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4

To complement and elaborate on @aireties' excellent answer, there are three cases currently in Julia when you do const x = a and later do const x = b again in the same module: No warning: if a === b then a and b are programmatically indistinguishable in the sense of Henry Baker's EGAL [1, 2]: replacing a with b cannot affect the behavior of any program, so ...


4

If you are going to use something as a constant then you really don't want to be defining it multiple times (after all, that's the point of a constant) and when you run your script multiple times, that's exactly what you are doing. Also, it's not quite true that redefining constants doesn't affect your code in any way - it actually can hurt performance ...


4

You didn't quote the constant name var_dump(defined('LIBXML_DTDLOAD')); // bool(true)


4

For more complex initialization values, it is often helpful to make a function that returns the constant value to assign, like: type ROM is array (7 downto 0, 7 downto 0) of std_logic; function ROM_init return ROM is variable res_v : ROM; begin -- Write code that assigns initial value to res_v return res_v; end function; constant R : ROM := ROM_init;...


2

When you define a static var/let into a class (or struct), that information will be shared among all the instances (or values). Sharing information class Animal { static var nums = 0 init() { Animal.nums += 1 } } let dog = Animal() Animal.nums // 1 let cat = Animal() Animal.nums // 2 As you can see here, I created 2 separate ...


2

Encapsulate them. Add a class module, and make an abstraction over these. Abstract away the column numbering logic, exose Property Get accessors for your columns, and then another property with Get and Let accessors for the "mode", which determines the value returned by the properties. Public Enum SpreadsheetType A B End Enum Private columnMode As ...


2

You can make it a separate package called "constants" if you really want them to be constants. Or, since your constants aren't really constants (you're using var, not const), you could make a constants struct with the values you want. type Constants struct { FirstName string LastName string }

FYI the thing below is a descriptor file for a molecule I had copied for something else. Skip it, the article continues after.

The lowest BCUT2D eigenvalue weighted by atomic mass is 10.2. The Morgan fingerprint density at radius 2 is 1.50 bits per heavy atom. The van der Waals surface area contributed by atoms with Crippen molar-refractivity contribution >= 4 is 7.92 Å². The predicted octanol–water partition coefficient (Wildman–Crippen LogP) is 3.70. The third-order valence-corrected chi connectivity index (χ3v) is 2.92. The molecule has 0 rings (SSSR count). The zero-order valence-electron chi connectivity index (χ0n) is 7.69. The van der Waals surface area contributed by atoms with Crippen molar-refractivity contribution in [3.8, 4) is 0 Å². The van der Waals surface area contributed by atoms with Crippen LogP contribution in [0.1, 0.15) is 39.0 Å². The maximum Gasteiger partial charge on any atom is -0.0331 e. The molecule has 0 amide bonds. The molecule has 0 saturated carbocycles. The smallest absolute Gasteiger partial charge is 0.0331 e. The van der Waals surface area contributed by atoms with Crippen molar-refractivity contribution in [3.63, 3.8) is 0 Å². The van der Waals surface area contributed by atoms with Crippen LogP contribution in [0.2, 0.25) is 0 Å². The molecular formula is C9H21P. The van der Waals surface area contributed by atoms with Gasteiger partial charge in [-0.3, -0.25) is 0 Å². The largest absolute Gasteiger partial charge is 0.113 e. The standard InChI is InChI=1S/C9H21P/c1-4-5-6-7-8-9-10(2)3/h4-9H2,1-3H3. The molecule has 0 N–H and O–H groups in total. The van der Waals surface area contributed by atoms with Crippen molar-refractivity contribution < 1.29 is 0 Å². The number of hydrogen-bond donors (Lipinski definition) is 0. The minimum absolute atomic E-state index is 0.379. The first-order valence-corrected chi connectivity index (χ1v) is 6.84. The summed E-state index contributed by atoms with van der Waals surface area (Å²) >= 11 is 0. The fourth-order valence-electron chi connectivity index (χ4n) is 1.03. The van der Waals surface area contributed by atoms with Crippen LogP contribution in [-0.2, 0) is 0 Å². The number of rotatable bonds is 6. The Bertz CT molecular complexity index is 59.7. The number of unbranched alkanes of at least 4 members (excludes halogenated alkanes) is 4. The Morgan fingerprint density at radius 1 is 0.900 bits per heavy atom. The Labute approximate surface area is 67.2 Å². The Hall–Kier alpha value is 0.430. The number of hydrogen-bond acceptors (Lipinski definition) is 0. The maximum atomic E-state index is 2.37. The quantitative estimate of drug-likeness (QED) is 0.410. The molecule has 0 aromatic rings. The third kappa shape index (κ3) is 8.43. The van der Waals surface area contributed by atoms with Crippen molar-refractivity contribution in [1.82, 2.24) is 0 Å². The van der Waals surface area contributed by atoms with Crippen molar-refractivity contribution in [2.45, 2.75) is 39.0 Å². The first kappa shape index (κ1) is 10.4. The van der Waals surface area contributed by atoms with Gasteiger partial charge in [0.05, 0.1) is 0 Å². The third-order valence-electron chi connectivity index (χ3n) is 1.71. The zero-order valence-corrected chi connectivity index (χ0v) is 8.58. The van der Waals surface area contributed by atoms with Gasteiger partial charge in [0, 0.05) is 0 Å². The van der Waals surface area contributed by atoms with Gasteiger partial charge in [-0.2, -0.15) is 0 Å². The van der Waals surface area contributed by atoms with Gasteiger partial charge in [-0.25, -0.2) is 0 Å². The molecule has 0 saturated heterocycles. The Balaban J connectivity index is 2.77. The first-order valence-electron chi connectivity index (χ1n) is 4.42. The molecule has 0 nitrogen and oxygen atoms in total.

2

consts are compile time constants. Meaning that their value has to be assigned during compile time, unlike vals, where it can be done at runtime. This means, that consts can never be a assigned to a function or any class constructor, but only to a String or primitive. For example: const val foo = complexFunctionCall() //Not okay val fooVal = ...


2

You use named constants (and enums) in Java for at least two and probably more reasons: Constant values used in your program are given meaningful names This avoids the use of "magic numbers" in code that give future maintainers fits and cause them to curse your name forever. A value may be a constant when the program was written but might change in the ...


2

Value types in Swift are immutable. When you come to 'mutate' them, be it via changing the value of a property, or through using a mutating function – you're actually creating a copy of that value type with the mutation applied, and then assigning it back to the original variable – thus violating the let constant. You can think of changing the property on ...


2

In the variable declaration you cannot do operations. Neither concatenation nor math operations. You can do it in construct method; public static $arr = []; public function __construct(){ self::$arr = [KEY_ONE => "string " . MyClass::CONSTANT . " string"]; }


2